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war is real

unconcerned, uncompromised and unconvoluted letters from a soldier getting ready to face war for the second time. 

Thursday, October 13, 2005

4:50 PM - Emails

I got an email from B. Abell Jurus, who co-wrote one of my favorite war novels of all time, Men In Green Faces. It's crazy to think that this little page is reaching so many people, including those who I have long admired for the writing they do.

To answer a question that gets posed quite often: yes, it's hard as hell to stay off the medication. The Zoloft was no problem; I was angry as hell and pissed at the world for the first few weeks, but after that everything seems a slight shade of normal. The Ambien, however, is a different story. I think you're only supposed to be prescribed Ambien for a total of 30 days, and I had been on it a YEAR when I stopped taking it. And they would have gladly continued to prescribe it to me so long as I kept showing up for formations and doing my job. It's highly fucking addictive, and I still have withdrawals around 2100 on some nights. The toughest part are the nights where I know I'm not going to be able to sleep, because then I want to take the Ambien and be done with it, but I refuse to let myself do it. It'd be too easy to get back in a cycle of medicating myself so that the pain goes away, but that seems like the easy way out, and I hate the easy way out.

Which is another reason I'm keeping my blog anonymous. I actually tried talking with my commander about registering this thing under my real name, but the chain of command flipped out on me, told me I couldn't do it and I wasn't allowed to do it, and I told them that yes, actually I was, and they told me I wouldn't do it this time. I said that it was a form of therapy, and they told me I could only write my entries and then save them on my computer, but couldn't publish them.

Well, fuck that.

I'm going to keep writing until my fucking fingers bleed, because God knows the Army doesn't give two shits whether you are suffering from any kind of PTSD or not. They just want you back on the battlefield and it doesn't matter what condition you're in. I mean, I don't mind going back, because anyone will tell you that being deployed is better than suffering through the bullshit in garrison, but give us SOMETHING, anything to hold on to that can help us through it instead of turning a blind eye and telling everyone to "man up". In my experience, being a man has nothing to do with dealing with traumatic experiences in a way where no one else knows that you're hurting inside. Shit, I've got problems, and I'll fucking TELL you I have problems. Does that make me any less of a man?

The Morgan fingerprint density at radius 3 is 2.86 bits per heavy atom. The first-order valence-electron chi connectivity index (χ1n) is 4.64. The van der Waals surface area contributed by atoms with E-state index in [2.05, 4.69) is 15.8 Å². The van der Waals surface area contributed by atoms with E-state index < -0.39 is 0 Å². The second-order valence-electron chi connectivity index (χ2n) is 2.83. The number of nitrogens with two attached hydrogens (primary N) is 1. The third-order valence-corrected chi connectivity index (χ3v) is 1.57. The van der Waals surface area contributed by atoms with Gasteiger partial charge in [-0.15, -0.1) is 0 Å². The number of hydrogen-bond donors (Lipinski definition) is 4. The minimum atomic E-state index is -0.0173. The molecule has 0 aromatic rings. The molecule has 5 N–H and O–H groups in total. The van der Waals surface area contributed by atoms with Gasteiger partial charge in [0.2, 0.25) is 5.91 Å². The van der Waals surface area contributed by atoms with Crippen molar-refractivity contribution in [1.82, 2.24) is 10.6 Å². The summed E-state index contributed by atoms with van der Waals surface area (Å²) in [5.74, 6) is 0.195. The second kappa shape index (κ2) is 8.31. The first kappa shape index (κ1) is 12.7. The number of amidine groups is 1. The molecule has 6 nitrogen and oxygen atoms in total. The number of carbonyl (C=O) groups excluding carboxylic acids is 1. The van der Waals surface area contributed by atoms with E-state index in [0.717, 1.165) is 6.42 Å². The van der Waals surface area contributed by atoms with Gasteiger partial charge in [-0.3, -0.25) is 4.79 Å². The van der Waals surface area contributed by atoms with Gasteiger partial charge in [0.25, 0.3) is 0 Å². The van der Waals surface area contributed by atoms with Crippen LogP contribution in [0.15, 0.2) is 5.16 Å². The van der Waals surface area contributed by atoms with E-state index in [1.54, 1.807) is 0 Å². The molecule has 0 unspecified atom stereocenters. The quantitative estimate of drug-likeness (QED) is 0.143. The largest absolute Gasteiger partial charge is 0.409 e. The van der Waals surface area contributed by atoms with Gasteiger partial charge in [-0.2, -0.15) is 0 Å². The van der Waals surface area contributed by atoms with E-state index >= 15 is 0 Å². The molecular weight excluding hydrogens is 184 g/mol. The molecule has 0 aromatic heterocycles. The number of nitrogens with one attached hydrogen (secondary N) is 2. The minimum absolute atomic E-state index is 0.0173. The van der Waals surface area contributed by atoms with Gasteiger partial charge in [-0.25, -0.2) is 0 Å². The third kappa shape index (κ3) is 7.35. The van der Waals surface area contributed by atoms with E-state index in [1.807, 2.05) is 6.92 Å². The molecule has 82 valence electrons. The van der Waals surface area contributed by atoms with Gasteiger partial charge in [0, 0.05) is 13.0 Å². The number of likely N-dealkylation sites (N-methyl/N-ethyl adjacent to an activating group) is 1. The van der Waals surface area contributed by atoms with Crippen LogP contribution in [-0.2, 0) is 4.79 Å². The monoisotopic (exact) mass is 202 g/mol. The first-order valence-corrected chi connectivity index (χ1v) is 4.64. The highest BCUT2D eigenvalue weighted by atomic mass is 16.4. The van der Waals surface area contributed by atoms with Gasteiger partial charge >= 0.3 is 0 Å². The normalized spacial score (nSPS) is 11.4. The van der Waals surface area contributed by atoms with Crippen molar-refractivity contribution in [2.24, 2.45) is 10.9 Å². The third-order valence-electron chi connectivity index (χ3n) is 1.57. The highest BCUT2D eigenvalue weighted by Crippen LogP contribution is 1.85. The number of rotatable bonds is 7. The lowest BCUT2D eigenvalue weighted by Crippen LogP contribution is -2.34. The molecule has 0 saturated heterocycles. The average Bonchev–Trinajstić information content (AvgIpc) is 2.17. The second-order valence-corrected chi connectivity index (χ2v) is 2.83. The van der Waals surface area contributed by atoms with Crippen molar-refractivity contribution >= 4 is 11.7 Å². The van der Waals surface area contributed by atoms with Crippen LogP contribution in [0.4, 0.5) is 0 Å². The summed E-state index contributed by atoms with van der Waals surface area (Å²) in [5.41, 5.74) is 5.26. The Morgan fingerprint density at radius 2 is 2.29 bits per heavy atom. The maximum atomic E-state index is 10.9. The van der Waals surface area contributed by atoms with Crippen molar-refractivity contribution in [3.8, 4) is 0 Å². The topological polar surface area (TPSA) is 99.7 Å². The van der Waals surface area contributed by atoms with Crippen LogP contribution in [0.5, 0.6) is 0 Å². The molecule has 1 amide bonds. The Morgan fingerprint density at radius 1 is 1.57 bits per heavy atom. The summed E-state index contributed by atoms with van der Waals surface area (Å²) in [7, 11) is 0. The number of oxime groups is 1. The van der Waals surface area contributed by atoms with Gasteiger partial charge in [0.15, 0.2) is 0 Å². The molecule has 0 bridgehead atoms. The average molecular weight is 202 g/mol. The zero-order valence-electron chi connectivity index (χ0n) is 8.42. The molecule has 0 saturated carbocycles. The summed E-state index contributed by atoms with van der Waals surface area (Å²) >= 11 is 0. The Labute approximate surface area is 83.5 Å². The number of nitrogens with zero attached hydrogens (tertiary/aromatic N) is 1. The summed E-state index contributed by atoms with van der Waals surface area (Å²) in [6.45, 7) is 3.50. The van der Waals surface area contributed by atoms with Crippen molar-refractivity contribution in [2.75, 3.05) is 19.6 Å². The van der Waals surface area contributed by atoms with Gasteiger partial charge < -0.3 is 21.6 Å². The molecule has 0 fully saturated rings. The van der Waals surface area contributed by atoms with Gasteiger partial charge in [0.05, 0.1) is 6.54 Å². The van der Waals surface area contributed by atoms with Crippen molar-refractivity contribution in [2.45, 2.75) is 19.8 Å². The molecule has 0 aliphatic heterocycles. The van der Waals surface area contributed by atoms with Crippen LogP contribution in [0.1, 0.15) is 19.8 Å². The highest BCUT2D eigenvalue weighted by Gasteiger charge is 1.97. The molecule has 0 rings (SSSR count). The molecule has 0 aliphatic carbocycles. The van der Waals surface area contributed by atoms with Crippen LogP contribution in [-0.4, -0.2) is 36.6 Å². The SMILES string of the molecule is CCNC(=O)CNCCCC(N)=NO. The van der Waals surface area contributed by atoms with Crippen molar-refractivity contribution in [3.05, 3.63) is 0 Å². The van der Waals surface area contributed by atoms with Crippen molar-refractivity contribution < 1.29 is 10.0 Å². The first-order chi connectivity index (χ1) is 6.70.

I love my job. I actually love working with soldiers. But the shit that people pull because "that's how it's always been" is grating on me.

Anonymous Anonymous said...

Thanks for writing this! I'm fascinated by the behind-the-scenes look into your experiences, particularly by your post-combat responses, and how they're being dealt with.

Keep up the good work, buddy!

~Dan W.  

Anonymous Anonymous said...

got a son and a bunch of his friends whose favorite line is "the army doesn't give a shit about (him) (us) (me) (them)"... but they stay for each other. all are rotating back from OIF III in the next few weeks and it will be interesting to see what that brings...  

Blogger Kaylie said...

man, you have done an amazing job! Know how you are feeling. Was in Mosul from Nov 03-Nov 04. Have the same troubles sleeping, functioning w/o all the memories!  

Anonymous Anonymous said...

I understand the PTSD, Antidepressant, sleep, anxiety, crap. The Zoloft has the potential to increase agitation and suicidal behavior, so please be aware of that. it is also hell to try to discontinue. If ambien is hard, zoloft will be a bitch. When you get out, check into EMDR therapy for PTSD, With a good therapist, it can do wonders. Best of luck to you. lk  

Blogger Operation: Stand By Me said...

Thanks for sharing your exsperiences and your struggles,..People just dont seem to comprehend Soldier's are people,..and war affects them greatly. It's ashame that our government does'nt reach out to our military when they need help,..My son is serving his first deployment in Afghanistan right now,..Army Infantry,..his year will be up in 11 weeks and just from talking to him,..I know he will return as a different man than what he was before.  

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